Directed by brothers Albert and David Maysles along with Charlotte Zwerin, Gimme Shelter is known as the documentary about the tragedy at the Rolling Stones' free concert at the Altamont Speedway near San Francisco in 1969, an event that was perceived as the end of the innocence for the free love/flower child era, the dark counterpoint to the hippie exuberance of Woodstock. The movie is very much about that event and those themes, but it's also a pretty electrifying look at the Rolling Stones' live show, since it started merely as a document of their 1969 concert tour, not a deliberate look into the seedy underbelly of the counterculture.
The movie's first performances are taken from the Stones' concert at Madison Square Garden in New York City, and they're completely captivating, with the band at the height of its musical prowess and showmanship. Zwerin and the Maysles frame the movie with scenes of the Stones members watching the earlier footage, and one of the first scenes has Mick Jagger listening to a radio program discussing the aftermath of Altamont, so the specter of that disaster hangs over the entire film. But the filmmakers allow for some straight-up rock n' roll exuberance to get things going, and it's thrilling to watch even with the awareness of what's to come later.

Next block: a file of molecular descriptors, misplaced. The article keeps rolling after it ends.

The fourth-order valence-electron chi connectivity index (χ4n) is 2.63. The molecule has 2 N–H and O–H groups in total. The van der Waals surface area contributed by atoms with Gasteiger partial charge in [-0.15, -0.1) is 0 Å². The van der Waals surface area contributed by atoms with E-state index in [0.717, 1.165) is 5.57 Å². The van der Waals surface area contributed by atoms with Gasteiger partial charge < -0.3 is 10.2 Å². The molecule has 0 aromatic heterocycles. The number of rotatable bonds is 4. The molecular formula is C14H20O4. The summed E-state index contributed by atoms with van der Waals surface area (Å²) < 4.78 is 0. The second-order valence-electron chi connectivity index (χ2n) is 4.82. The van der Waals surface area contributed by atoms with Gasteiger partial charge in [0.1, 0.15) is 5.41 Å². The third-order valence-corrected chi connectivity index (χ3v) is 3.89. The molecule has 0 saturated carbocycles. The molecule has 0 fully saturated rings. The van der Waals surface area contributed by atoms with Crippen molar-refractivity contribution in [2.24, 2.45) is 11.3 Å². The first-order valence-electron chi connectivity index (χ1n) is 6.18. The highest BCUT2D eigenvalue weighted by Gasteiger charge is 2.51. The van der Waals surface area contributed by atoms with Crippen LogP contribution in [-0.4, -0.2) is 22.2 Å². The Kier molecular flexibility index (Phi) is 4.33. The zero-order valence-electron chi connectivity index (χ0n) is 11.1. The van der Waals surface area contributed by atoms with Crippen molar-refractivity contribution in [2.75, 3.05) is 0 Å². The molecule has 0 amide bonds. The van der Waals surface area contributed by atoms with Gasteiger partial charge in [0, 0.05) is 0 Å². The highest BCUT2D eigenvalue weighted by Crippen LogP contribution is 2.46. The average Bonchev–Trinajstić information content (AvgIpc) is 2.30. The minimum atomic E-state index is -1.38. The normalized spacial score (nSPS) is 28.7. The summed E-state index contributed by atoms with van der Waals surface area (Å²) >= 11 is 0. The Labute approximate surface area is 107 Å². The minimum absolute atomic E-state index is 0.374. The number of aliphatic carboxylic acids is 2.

That awareness casts a sort of ominous dread over the scenes of the Stones' handlers trying to negotiate a location for the concert, as well as the early parts of the day, when things are already clearly going wrong during the acts leading up to the Stones' headline performance. The filmmakers don't provide any broader context, and they don't offer any judgment, instead just showing in a direct, unvarnished way how things progressed from amiable chaos to dark anarchy. The Stones themselves seem oblivious to how things could have gone so wrong, and even as they're watching the footage later, they seem almost in shock. The movie doesn't exactly blame them for what went wrong, but the final freeze frame of Jagger does seem to indict them at least for being naive. In the end Gimme Shelter isn't about providing answers, merely showing one band at two extremes, captivating and transporting an audience at the beginning, and totally losing control of another audience by the end.